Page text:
Is not this a type of the wise man and his serenity ? Does he not continually inwrap himself in this metamorphosis of the few men beloved of the gods ? To fill one's self with a self-chosen elemental life ; to enshroud one's self ; to seem to men as firmly rooted and grounded, and as full of grave unconcern, as some great forest tree-trunks ; to give forth on occasion only responses undefined but deep, as when some heavy tree-tops re-echo the murmurs of the sea, — this is a condition of existence which seems to me worthy of endeavour, and one well suited to be a bulwark against men and the vicissitudes of fortune.



June 4th. — Why should I be so saddened by the sight of mediocre productions ? Never do I chance to open a book of the kind we looked through yesterday that I do not leave it with my mind ailing and my imagination cast down. Is it mournful pity for such a spectacle of powerless vanity, one of the saddest I know of, or is it caused by self-consciousness and introspection ? What matters it which it is ? The beauty of man does not lie in such feelings. Great would be the mediocrity of the soul could it not endure that of the mind. I understand ail this, and yet I linger in my weakness. Great God, what kind of moral education is given to-day ! I am twenty-five years old ; ten years were spent in schools, and as yet I have not opened the elementary textbook of inward strength and guidance of the moral sense !


Never a word was said to me of the great things of the soul. It is only since yesterday that, old child that I am, I am beginning to get a glimpse of man, but at a great distance and on those serene heights which can scarcely be reached by a step already feeble. Inveterately weak and all crippled by baneful habits, I drag myself along and progress with pain. But I understand, I see ; and if during my life I may not attain to moral beauty, I shall at least die with my eyes fîxed upon it.


Still there is in me a very untoward sign : it is that on the morrow I do not find myself above the acts of the day before, and that my soul seems to remain at the level of these same acts, — of acts that belong to days long past. My mind, on the contrary, sees all that it does fast growing old. What happiness to rise above one's past, and what joy to be able to despise one's self from day to day in one's own actions ! What a destiny were I to remain co-eternal with myself in the moral condition I am in at the present !



5th. — My God, how I suffer in life is not in its accidents (a little philosophy is sufficient for these), but in itself, in its substance, apart from all phenomena. I am advancing in age ; my mind casts off a thousand relies on its way ; bonds are broken ; prejudices fall away ; I am beginning to raise my head above the waters : but existence itself remains fettered, — ever the same sad point, marking the centre of the circumference. Is there a philosophy and are there rules that touch this evil ? I am getting to know less and less about this groundwork of life and what I ought to do. Oh Stoicism, appointed to fight sorrow by strength and constancy of soul, thou knewest not how to fîght life except by death, and we are no farther advanced than thou wert !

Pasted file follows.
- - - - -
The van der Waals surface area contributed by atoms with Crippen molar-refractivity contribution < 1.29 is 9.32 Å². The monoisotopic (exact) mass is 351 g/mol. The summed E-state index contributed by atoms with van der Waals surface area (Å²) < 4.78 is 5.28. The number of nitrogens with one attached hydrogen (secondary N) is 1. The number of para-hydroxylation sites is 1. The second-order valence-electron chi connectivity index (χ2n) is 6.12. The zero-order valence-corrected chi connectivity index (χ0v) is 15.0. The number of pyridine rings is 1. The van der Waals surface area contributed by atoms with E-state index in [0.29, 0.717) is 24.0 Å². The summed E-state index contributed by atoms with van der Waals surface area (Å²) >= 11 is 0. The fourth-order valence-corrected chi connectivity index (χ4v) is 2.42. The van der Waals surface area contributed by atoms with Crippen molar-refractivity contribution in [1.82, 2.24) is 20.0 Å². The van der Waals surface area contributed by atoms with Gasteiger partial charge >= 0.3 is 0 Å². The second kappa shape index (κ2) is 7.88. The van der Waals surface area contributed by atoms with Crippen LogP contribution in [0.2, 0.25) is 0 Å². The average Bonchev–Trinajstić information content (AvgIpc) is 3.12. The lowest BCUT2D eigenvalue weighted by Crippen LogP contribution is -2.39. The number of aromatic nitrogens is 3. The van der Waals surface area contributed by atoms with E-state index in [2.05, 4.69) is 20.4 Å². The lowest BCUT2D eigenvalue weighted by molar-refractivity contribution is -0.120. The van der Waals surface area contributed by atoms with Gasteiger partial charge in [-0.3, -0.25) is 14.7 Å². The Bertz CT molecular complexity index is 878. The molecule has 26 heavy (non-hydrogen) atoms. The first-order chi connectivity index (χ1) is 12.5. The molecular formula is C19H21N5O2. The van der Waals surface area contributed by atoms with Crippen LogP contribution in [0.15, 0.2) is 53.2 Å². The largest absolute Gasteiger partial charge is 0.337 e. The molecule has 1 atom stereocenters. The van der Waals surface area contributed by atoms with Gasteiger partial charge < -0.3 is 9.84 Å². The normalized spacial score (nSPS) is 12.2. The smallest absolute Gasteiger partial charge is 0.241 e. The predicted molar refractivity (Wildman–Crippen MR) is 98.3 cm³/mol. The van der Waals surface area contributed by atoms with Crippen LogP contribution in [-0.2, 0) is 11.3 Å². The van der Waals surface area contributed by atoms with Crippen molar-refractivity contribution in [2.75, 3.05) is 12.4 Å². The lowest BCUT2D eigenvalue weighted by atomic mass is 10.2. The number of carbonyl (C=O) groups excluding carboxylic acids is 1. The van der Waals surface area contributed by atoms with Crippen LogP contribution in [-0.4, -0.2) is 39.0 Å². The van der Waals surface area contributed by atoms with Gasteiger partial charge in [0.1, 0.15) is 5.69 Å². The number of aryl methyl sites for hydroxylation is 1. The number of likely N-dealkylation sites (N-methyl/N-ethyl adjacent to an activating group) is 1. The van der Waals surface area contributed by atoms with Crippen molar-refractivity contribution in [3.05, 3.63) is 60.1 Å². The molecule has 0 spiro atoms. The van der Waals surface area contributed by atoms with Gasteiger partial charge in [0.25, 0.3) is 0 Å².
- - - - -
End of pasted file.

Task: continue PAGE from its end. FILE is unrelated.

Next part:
12th. — I do not commit my bad actions impetuously. In my inmost depths there lie I know not what dead and fatal waters like that deep pool in which perished the poet Stenio.



22nd. — What makes me at moments despair of myself is the intensity of my sufferings in small things, and the always blind and mistaken use of my moral powers. I sometimes put forth, in turning over a few grains of sand, an amount of energy sufficient to roll a rock to a mountain top. I could bear enormous burdens better than this light and almost impalpable dust which clings to me. Each day I perish imperceptibly ; my life slips away through invisible pin-holes. Not long ago I was told that contempt of men vvould carry me a long way ; yes, and especially if it be mingled with bitterness. My surroundings weary me. I know not where I would like to live, nor in what profession ; but I detest my own, which lowers me and makes me miserable. At every turn it places me at variance with the little philosophy which I have acquired during my serious and leisure hours ; it irritates me against men who are still chlldren. How I hate myself in the midst of these trifles, and how vehemently do I long to leap onto a free shore, and to thrust back with my foot the odious boat which bears me along !


July 11th. — "Who is the true God, — the God of the city or the God of the desert ? To which should we turn ? Tastes long fostered, impulses of the heart, accidents of life, decide the choice. We carry within ourselves a thousand fatalities. What knowledge have we of the powers which urge us on, and which is the best among all these ? The man of the cities laughs to himself at the lonely dreams of the recluse ; and the recluse rejoices in his séparation and at finding himself, like an island of the great ocean, far away from the continents and bathed by unknown waters. Most to be pitied are those who, thrown between these two contraries, stretch out their arms to both.